Every foreigner living in China has his share of China Stories. Jonathan Kos-Read has more than his share. Here’s one: Not long ago, the 43-year-old American actor received a call with an offer to appear in “Ip Man 3,” the third in a series of biopics about Bruce Lee’s martial-arts master. The role was small, but his agent negotiated what Kos-Read considered an “outrageous” amount of money for it, and the producers agreed. Kos-Read was thrilled until he read the script and noticed another part for a foreign actor — a bigger and better role as a mobster named Frank.

This was troubling. Kos-Read, who is known in China only as Cao Cao, is by far the leading foreign actor working in the country today, having appeared in about 100 movies and television programs since his career began in 1999. He is famous throughout the mainland, and his career has been on a steady upward trajectory. Last December he appeared in the action film “Mojin — The Lost Legend,” currently the fifth-highest-grossing movie in Chinese history. Who, Kos-Read wondered, would the producers have cast instead of him? ... READ MORE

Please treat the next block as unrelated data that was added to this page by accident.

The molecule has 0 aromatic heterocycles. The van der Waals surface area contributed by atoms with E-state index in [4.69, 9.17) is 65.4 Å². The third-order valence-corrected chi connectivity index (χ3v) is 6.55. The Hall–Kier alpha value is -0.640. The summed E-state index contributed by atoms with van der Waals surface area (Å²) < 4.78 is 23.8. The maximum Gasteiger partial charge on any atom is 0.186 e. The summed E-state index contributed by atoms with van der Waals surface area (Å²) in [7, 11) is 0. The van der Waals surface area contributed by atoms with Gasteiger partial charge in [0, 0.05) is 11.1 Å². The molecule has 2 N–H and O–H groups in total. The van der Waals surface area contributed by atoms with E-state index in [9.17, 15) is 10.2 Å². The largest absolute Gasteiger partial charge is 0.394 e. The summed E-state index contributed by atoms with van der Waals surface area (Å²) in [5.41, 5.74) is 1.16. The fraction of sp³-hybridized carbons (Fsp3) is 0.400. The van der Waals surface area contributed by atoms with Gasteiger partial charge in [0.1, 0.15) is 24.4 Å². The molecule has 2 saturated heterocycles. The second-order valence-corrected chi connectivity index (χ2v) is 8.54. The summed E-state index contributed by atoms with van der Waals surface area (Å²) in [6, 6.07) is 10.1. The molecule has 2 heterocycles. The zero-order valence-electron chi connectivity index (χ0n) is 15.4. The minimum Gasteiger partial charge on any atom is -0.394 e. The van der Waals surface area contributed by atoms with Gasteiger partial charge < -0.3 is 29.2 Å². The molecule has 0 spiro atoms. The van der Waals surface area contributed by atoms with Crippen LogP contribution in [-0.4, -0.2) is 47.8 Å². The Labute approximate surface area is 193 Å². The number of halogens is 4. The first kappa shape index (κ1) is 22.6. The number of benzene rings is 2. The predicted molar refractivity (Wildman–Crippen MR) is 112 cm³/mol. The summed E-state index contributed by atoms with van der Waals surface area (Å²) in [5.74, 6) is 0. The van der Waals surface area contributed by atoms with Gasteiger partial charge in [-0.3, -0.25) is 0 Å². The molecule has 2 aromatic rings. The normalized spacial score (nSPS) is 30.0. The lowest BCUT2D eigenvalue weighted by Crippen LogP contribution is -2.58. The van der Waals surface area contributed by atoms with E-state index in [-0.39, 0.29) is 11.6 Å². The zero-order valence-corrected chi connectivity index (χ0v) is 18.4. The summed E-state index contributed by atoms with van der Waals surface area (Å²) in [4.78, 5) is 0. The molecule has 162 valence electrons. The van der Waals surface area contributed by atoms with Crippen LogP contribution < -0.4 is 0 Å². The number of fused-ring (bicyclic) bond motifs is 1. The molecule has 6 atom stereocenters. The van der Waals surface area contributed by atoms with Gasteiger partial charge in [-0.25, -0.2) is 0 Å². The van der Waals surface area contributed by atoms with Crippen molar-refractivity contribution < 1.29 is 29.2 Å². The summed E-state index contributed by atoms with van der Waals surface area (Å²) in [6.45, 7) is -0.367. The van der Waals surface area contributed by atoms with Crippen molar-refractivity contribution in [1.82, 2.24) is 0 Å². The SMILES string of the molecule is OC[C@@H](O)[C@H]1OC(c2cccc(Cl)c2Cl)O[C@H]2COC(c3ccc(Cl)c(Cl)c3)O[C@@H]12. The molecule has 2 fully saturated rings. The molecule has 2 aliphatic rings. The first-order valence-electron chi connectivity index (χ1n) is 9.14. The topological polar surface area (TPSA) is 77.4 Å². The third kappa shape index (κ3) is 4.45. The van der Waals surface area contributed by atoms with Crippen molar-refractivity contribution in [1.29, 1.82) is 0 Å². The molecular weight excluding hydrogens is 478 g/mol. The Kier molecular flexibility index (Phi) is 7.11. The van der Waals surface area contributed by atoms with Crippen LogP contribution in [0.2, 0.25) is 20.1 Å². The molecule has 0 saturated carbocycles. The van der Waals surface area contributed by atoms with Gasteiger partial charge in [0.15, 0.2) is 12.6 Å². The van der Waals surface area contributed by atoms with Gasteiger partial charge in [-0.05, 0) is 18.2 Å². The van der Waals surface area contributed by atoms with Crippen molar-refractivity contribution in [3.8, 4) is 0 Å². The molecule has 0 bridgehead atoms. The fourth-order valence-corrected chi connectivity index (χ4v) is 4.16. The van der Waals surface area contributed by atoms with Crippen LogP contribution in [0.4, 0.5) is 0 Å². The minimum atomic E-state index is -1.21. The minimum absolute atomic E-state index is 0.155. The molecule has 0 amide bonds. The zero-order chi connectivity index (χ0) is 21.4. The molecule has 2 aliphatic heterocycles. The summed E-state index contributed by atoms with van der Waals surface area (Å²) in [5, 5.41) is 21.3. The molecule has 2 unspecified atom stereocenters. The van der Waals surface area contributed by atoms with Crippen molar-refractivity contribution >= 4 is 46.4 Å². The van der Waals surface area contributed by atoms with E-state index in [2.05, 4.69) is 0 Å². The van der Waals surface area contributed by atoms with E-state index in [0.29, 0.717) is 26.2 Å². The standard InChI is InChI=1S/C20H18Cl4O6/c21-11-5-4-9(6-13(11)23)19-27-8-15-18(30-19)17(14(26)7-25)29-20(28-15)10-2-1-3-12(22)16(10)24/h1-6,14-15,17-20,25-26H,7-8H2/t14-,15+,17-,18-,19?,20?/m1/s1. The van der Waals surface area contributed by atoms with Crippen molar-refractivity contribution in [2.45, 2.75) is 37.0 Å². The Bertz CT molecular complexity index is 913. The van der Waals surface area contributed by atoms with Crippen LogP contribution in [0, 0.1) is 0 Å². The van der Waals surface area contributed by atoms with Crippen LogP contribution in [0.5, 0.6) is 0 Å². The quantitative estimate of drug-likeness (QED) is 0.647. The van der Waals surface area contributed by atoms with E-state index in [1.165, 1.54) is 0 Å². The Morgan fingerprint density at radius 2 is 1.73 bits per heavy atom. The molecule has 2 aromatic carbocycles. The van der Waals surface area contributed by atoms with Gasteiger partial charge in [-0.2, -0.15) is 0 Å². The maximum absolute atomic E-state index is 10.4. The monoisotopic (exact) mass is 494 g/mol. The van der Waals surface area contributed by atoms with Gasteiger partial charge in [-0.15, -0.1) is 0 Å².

Meet Ruby Temptations. That’s her, spread-eagle and nude from the waist down on a king-size bed in the sun-drenched penthouse of the Berlin Sheraton, surrounded by a roomful of vibrators and dildos. Ruby, a 20-year-old adult-film actress from the United Kingdom with strawberry-blonde hair and porcelain skin, is a girl-next-door type—if the girl next door had double-D breasts and had filmed 40-odd scenes in just three months in the porn industry. Ultimately Ruby wants to move her career across the pond to Los Angeles. The scene is “slightly more seedy in the U.K.,” she says. But first, a mold of Ruby’s vulva will be created for a line of adult toys, which she hopes will jump-start her American ambitions. For that to happen, her crotch must be 3-D scanned, and that’s why she finds herself in Berlin. A few weeks ago, Ruby entered an online vulva beauty contest organized by sex-toy entrepreneur Brian Sloan, the brains behind a wildly successful crowdfunded blow-job machine called the Autoblow 2. In all, 182 women submitted close-up photos of their vulvas, and more than 2.7 million votes were cast. Sloan flew the winners and a handful of runners-up, including Ruby, to Germany for the scanning. Likenesses of their privates will be available as removable synthetic sleeves for Sloan’s signature Autoblow product sometime this summer, as well as for 3Fap, a new multi-orifice masturbation toy. But first, Sloan is scanning the women himself. ... READ MORE